Also in warm weather destinations, some vendors might not take proper care with film they sell. Often it's displayed in a sunny spot, causing damage to the film. Buy what you think you need and then add 50 percent more.
Pack all film, videotape, batteries and digital cards in your carry on. Never put these in checked bags as security screening machinery may damage them. If you have high-speed film (800 ASA or more) or if you are going to pass the film through multiple X-ray machines, ask for a hand inspection at the security checkpoint. To assist in this regard, take film out of boxes and canisters. Put in a see-through plastic bag to make any hand inspection easy.
Take plenty of batteries for your camera or video equipment as well. And don't forget to pack the battery charger!The Day before Departure
Finalize Your Luggage: Attach cruise line luggage tags to your bags. Have proper identification inside and out,and include a copy of your itinerary inside all bags.
The night before departure, close up your suitcases and finalize your carry-on bag. Place passports, cruise documents, air tickets or e-ticket confirmations, medication, camera and film supplies, and any other important information like medical records in your carry-on.
Take Enough Cash: Always take cash (especially small bills for tips to porters, skycaps, motorcoach drivers and tour guides). Never rely solely on travelers' checks or credit cards.
Many places won't take travelers' checks, and if you arrive on a weekend or a bank holiday in your port of call, you may have no options for cashing them. Banks often won't cash travelers' checks without a passport, and some cruise lines hold your passport until the end of the cruise, complicating things. Besides, you might not have time while on a tour to go to a bank and cash travelers' checks.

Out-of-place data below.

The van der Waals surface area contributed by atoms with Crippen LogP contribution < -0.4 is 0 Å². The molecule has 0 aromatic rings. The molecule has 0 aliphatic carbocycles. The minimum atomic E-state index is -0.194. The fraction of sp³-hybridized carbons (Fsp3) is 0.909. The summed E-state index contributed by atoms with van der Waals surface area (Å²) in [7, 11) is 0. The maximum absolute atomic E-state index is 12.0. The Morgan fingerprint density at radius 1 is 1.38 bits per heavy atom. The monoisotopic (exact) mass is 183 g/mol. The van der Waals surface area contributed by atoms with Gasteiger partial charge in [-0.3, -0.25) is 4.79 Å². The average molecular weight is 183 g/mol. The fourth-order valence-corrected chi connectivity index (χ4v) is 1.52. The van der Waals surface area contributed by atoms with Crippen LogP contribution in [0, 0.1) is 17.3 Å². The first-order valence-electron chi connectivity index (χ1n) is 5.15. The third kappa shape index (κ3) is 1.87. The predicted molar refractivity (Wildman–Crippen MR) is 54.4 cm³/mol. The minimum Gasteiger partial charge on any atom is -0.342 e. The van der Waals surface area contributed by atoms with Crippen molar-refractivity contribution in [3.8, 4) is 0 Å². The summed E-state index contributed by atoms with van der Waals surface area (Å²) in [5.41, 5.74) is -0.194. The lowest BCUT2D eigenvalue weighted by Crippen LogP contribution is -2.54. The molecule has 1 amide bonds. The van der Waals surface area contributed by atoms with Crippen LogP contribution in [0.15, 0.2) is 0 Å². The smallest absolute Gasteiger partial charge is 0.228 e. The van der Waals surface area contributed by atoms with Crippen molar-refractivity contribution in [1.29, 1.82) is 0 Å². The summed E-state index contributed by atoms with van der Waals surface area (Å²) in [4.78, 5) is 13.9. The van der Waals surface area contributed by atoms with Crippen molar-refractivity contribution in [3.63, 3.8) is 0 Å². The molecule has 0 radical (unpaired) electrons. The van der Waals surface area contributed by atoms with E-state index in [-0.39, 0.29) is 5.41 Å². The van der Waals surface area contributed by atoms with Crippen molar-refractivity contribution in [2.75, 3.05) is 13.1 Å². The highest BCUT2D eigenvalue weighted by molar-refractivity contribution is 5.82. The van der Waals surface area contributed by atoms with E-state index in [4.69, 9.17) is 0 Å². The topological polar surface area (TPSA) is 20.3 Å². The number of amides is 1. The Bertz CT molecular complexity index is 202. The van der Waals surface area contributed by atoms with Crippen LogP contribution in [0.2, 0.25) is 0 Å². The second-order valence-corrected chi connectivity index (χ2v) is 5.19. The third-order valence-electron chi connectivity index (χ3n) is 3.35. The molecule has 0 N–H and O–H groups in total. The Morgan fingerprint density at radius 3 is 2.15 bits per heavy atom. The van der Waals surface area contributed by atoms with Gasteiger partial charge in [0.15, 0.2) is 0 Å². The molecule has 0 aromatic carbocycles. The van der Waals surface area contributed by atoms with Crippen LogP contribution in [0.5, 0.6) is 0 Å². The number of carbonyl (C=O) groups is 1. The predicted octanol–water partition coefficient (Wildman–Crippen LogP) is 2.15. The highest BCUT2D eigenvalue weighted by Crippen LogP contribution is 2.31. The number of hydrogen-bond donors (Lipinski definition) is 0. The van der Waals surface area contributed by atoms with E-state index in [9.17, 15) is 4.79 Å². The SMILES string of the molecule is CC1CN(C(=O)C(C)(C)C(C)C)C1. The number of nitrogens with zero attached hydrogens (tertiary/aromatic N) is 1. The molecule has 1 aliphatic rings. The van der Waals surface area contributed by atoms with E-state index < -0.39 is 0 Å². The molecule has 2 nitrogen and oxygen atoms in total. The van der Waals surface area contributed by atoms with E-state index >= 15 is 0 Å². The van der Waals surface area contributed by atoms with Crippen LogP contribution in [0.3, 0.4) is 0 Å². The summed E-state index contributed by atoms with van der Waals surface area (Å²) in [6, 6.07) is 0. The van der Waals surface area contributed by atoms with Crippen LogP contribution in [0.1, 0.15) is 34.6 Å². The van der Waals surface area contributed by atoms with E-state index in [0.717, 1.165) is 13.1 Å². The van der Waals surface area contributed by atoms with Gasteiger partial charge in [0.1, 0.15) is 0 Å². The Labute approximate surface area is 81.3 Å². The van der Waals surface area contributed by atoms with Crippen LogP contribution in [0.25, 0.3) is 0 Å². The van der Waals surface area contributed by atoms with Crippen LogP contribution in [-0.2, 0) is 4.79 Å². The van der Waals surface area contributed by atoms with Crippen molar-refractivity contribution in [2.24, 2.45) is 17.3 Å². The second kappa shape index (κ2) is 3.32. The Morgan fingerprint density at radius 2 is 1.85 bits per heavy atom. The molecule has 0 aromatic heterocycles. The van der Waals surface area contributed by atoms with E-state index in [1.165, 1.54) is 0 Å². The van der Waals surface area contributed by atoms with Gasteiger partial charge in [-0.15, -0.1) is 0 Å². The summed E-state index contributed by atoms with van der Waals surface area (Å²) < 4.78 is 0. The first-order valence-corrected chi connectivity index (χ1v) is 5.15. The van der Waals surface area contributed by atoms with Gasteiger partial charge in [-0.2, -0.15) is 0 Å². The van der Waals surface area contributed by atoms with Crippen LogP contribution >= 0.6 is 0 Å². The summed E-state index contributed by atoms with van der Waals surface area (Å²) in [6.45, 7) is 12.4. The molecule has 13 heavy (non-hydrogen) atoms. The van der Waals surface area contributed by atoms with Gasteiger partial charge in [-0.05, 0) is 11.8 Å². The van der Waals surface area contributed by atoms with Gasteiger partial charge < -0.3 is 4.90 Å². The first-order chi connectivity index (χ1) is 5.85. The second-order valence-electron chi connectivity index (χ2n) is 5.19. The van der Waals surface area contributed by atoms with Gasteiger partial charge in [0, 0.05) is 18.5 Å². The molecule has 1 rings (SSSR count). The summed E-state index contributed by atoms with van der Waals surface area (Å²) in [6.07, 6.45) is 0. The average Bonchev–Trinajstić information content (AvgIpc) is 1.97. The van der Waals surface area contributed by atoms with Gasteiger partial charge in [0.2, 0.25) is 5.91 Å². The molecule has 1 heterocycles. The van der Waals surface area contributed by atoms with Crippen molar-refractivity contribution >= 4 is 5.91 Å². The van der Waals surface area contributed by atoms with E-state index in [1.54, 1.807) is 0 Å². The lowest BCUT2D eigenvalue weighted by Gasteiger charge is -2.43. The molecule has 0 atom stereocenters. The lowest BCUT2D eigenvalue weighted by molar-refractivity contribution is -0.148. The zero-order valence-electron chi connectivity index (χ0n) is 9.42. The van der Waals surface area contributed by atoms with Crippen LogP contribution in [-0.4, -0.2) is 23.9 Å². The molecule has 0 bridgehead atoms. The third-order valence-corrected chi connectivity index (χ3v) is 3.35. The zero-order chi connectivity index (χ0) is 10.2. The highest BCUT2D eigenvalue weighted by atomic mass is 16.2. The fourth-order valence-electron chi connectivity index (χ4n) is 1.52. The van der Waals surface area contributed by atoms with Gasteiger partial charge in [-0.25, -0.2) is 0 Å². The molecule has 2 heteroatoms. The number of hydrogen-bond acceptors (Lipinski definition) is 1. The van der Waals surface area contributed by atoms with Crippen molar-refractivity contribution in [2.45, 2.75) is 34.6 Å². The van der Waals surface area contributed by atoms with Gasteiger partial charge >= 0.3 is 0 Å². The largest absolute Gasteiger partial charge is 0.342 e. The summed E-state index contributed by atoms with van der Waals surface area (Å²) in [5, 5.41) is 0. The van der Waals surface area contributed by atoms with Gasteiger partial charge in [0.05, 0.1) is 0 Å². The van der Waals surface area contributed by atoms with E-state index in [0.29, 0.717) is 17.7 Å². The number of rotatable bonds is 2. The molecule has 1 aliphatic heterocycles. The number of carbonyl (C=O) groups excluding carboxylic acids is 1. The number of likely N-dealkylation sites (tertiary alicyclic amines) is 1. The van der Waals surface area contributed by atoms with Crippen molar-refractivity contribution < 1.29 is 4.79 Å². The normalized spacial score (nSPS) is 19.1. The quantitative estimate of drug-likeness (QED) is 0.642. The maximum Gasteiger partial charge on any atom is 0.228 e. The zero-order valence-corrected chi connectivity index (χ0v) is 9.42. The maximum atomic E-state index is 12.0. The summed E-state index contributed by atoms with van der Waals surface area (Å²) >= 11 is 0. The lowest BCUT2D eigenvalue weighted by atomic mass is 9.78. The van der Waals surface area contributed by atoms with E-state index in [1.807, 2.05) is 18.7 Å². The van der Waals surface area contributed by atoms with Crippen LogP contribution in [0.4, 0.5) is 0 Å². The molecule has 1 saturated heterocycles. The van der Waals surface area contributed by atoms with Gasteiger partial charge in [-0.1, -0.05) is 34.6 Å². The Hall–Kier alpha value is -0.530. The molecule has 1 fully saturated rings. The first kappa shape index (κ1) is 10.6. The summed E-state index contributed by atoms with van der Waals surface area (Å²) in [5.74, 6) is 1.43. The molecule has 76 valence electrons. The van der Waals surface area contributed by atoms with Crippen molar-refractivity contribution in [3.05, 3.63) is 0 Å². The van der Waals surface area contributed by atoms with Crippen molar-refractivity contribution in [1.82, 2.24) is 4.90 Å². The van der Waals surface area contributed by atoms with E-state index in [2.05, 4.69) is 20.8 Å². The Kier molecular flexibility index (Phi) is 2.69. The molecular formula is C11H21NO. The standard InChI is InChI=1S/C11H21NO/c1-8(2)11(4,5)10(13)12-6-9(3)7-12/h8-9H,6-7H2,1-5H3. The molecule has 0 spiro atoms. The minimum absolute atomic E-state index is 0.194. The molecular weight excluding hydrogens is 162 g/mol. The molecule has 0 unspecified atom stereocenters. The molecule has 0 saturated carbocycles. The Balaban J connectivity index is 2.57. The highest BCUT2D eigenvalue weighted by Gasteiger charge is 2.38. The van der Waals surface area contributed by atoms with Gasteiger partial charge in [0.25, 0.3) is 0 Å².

Cruise lines won't cash personal checks in most cases. ATMs are not yet on all ships, and at times, they're out of cash. Yes, ATMs at ports of call are usually easy to find. But if you've booked a tour that picks you up at the pier, you might not have access to one.
So take enough cash. I recently took a Peter Deilmann cruise through an off-the-beaten path region of Germany. Stores in many ports did not accept credit cards. One wealthy guest on my cruise had lots of money but no cash; his wife was upset they couldn't charge local art or jewelry purchases. I had several hundred dollars in cash but by the last day I was down to my last 30 euros, barely enough for the tip to the private limo driver en route to the airport.
Get Your House in Order: Run your dishwasher. Set your automatic thermostat to the most advantageous, energy-saving temperature. Set indoor light timers. Water your plants. Make sure pets - even if a pet sitter is coming in daily - have plenty of water or food. Do any last minute laundry. Pay any last-minute bills or mail payments. Dispose of refrigerator food that might spoil while you're gone.
Reconfirm Arrangements: Reconfirm any limo arrangements, pet care or child care services or assistance you've secured from friends and neighbors. It never hurts to remind people what you previously discussed. Reconfirm airline flight times (schedules do change).Day of Departure
House Tasks: Pull shades or drapes so no one can look in your home and see that no one is home. Turn off the water if it's winter and there is any danger of frozen pipes. Put keys in your carry-on luggage. Be sure doors and windows are locked. Set your security alarm.
Check and Check Again: Be a stickler for perfection. It can save a lot of heartbreak later. Just before you enter your car or limo, put down the carry-on bag and check yet again whether you have tickets, cruise docs, photo ID, passports and credit cards. It's too easy to checking these items the night before, only to leave them on a counter or coffee table.
Time it Right: Leave enough time to arrive at the airport at least three hours prior to departure for international flights, at least two hours for domestic flights. Add in time for any potential traffic jams. Add in more time to compensate for lines at the airline's check-in facilities or at security checkpoints.
Then sit back, relax and enjoy your cruise!
Go back and review Part 1: